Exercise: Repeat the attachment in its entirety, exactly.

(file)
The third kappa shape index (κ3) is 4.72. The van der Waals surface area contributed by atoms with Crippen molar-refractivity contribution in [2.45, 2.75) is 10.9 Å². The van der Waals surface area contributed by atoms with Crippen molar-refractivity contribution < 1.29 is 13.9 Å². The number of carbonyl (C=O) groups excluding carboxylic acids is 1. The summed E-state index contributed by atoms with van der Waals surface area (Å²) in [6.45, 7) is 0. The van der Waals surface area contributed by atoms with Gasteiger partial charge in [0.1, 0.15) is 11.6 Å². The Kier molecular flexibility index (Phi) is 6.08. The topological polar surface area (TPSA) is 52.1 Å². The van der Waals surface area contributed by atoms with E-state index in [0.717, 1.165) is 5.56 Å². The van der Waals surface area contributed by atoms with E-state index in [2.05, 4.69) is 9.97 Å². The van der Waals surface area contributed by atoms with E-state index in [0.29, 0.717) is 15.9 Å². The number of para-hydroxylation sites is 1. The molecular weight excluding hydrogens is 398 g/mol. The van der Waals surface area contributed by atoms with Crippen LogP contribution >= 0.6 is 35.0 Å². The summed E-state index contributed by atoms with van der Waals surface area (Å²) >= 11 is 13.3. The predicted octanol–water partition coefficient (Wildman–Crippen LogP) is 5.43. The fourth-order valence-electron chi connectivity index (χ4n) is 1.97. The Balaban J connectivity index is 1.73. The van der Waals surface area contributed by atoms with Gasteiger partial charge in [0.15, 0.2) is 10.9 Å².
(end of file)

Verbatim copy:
The third kappa shape index (κ3) is 4.72. The van der Waals surface area contributed by atoms with Crippen molar-refractivity contribution in [2.45, 2.75) is 10.9 Å². The van der Waals surface area contributed by atoms with Crippen molar-refractivity contribution < 1.29 is 13.9 Å². The number of carbonyl (C=O) groups excluding carboxylic acids is 1. The summed E-state index contributed by atoms with van der Waals surface area (Å²) in [6.45, 7) is 0. The van der Waals surface area contributed by atoms with Gasteiger partial charge in [0.1, 0.15) is 11.6 Å². The Kier molecular flexibility index (Phi) is 6.08. The topological polar surface area (TPSA) is 52.1 Å². The van der Waals surface area contributed by atoms with E-state index in [0.717, 1.165) is 5.56 Å². The van der Waals surface area contributed by atoms with E-state index in [2.05, 4.69) is 9.97 Å². The van der Waals surface area contributed by atoms with E-state index in [0.29, 0.717) is 15.9 Å². The number of para-hydroxylation sites is 1. The molecular weight excluding hydrogens is 398 g/mol. The van der Waals surface area contributed by atoms with Crippen LogP contribution >= 0.6 is 35.0 Å². The summed E-state index contributed by atoms with van der Waals surface area (Å²) >= 11 is 13.3. The predicted octanol–water partition coefficient (Wildman–Crippen LogP) is 5.43. The fourth-order valence-electron chi connectivity index (χ4n) is 1.97. The Balaban J connectivity index is 1.73. The van der Waals surface area contributed by atoms with Gasteiger partial charge in [0.15, 0.2) is 10.9 Å².